Meat intake and risk of non-Hodgkin lymphoma
Department of Health Studies, University of Chicago, 5841 South Maryland Avenue, N101B, Chicago, IL, 60637, USA, .Cancer Causes and Control (Impact Factor: 2.74). 08/2012; 23(10):1681-92. DOI: 10.1007/s10552-012-0047-2
We conducted a population-based, case-control study to test the hypothesis that consumption of meat and meat-related mutagens increases the risk of non-Hodgkin lymphoma (NHL), and whether the associations are modified by N-acetyltransferase (NAT) 1 and 2. Participants (336 cases and 460 controls) completed a 117-item food frequency questionnaire. The risk of NHL was associated with a higher intake of red meat (OR = 1.5; CI, 1.1-2.2), total fat (OR = 1.4; CI, 1.0-2.1), and oleic acid (OR = 1.5; CI, 1.0-2.2). NHL risk was also associated with a higher intake of very well-done pork (OR = 2.5; 95 % CI, 1.4-4.3) and the meat-related mutagen MeIQx (OR = 1.6; 95 % CI, 1.1-2.3). Analyses of the major NHL histologic subtypes showed a positive association between diffuse large B cell lymphoma (DLBCL) and higher intake of red meat (OR = 2.1; 95 % CI, 1.1-3.9) and the association was largely due to meat-related mutagens as a positive association was observed for higher intakes of both MeIQx (OR = 2.4; 95 % CI, 1.2-4.6) and DiMeIQx (OR = 1.9; 95 % CI, 1.0-3.5). Although the OR for follicular lymphoma (FL) was also increased with a higher red meat intake (OR = 1.9; 95 % CI, 1.1-3.3), the association appeared to be due to increased oleic acid (OR = 1.7; 95 % CI: 0.9-3.1). We found no evidence that polymorphisms in NAT1 or NAT2 modify the association between NHL and meat-related mutagens. Our results provide further evidence that red meat consumption is associated with an increase in NHL risk, and new evidence that the specific components of meat, namely fat and meat-related mutagens, may be impacting NHL subtype risk differently.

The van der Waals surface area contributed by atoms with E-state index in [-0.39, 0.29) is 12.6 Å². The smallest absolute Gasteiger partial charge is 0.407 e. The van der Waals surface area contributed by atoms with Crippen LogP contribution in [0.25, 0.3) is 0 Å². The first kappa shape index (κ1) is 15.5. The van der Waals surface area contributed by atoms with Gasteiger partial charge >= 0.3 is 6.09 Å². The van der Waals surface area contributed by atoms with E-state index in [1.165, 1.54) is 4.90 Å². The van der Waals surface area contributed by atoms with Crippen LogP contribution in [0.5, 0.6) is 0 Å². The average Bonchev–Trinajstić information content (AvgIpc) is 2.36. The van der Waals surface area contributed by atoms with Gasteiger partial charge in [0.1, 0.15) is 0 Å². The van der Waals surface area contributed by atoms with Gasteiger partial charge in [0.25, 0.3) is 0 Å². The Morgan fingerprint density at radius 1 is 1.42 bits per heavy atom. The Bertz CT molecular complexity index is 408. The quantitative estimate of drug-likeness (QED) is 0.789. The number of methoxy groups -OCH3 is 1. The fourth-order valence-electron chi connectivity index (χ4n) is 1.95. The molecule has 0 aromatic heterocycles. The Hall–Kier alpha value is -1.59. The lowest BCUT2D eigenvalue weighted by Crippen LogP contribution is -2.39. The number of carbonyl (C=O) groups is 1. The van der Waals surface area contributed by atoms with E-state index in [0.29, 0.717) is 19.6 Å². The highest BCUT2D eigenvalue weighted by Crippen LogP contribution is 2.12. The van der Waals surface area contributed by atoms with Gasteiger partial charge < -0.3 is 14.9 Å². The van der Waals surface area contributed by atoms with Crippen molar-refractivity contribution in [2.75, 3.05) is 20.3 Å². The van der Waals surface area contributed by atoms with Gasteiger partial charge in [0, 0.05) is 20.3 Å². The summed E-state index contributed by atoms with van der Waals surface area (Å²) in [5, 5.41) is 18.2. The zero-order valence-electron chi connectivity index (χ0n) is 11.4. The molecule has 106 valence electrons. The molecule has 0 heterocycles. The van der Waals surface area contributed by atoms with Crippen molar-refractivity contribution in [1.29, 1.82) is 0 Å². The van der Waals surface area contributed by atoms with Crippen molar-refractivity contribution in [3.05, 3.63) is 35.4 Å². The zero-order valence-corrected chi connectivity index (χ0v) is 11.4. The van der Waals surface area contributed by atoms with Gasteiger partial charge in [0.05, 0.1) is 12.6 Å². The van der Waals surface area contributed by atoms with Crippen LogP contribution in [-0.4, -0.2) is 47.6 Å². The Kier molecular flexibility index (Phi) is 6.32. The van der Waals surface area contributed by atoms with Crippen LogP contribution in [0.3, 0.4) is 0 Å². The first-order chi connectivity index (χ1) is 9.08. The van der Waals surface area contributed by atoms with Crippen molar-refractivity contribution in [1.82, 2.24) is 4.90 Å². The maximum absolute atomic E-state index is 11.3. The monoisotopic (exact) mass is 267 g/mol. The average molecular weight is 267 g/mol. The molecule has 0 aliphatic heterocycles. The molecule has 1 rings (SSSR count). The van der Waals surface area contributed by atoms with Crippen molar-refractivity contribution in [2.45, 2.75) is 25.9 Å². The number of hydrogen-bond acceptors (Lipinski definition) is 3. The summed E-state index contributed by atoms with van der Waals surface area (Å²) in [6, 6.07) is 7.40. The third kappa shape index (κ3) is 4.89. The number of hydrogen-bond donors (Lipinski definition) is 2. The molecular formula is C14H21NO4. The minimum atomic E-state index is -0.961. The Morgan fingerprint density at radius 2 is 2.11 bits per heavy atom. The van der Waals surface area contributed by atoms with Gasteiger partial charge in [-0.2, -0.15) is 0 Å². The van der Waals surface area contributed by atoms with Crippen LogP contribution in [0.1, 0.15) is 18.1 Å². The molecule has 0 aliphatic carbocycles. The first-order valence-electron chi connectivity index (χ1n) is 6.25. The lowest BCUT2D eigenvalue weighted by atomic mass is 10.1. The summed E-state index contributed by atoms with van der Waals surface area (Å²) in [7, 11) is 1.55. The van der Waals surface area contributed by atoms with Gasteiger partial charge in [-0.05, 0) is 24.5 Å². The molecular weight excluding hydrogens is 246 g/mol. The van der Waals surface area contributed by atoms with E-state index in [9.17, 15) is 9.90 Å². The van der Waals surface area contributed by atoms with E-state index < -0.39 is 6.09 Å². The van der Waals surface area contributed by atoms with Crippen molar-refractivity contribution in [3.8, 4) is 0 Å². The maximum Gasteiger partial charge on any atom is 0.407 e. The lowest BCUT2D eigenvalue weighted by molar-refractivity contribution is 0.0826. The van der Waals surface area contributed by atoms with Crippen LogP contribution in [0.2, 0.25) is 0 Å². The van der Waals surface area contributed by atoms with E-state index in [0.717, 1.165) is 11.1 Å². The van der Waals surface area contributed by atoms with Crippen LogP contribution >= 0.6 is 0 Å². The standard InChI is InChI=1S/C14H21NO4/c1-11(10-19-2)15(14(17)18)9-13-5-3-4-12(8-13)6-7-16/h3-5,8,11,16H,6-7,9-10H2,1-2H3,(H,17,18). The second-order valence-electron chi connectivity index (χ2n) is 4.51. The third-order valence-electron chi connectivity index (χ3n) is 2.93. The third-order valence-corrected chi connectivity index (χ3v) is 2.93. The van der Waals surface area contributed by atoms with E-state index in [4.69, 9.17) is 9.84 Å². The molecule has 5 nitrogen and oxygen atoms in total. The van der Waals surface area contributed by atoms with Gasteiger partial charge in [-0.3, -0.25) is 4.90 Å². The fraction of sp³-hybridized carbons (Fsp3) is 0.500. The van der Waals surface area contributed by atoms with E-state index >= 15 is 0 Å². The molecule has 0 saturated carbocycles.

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ABSTRACT: The etiology of non-Hodgkin lymphoma (NHL) is poorly understood. Obesity is associated with inflammation, a cytokine milieu conducive to lymphocyte proliferation, and has been associated with NHL risk in some epidemiologic studies. To prospectively examine NHL risk in relation to adult and earlier life obesity, we documented 635 incident NHL diagnoses among 46,390 men in the Health Professionals Follow-up Study and 1254 diagnoses among 116,794 women in the Nurses' Health Study over 22-32 years of follow-up. Using multivariable Cox proportional hazards models we estimated cohort-specific incidence rate ratios (RRs) and 95% confidence intervals (CI) for risk of NHL and major histologic subtypes associated with cumulative average middle and young adult (ages 18-21) body mass index (BMI) and adolescent and childhood somatotype. NHL risk was modestly increased in men (but not women) with a cumulative average middle adult BMI ≥30 kg/m2 (vs. 15-22.9 kg/m2; RR: 1.28; 95% CI: 0.92, 1.77; P-trend=0.05). In meta-analyses across cohorts, higher young adult BMI was associated with increased risk of all NHL (pooled RR per 5 kg/m2: 1.19; 95% CI: 1.05, 1.37), diffuse large B-cell lymphoma (DLBCL) and follicular lymphoma (FL) (all P-trend≤0.02). Adolescent somatotype was also positively associated with all NHL, DLBCL, and FL in pooled analyses (all P-trend ≤0.03) while childhood somatotype was positively associated with NHL overall among women only (P-trend <0.01). These findings in two large prospective cohorts provide novel evidence that larger body size in childhood, adolescence, and young adulthood predicts increased risk of NHL, and particularly of DLBCL and FL.Cancer Prevention Research 06/2013; 6(8). DOI:10.1158/1940-6207.CAPR-13-0132 · 4.44 Impact Factor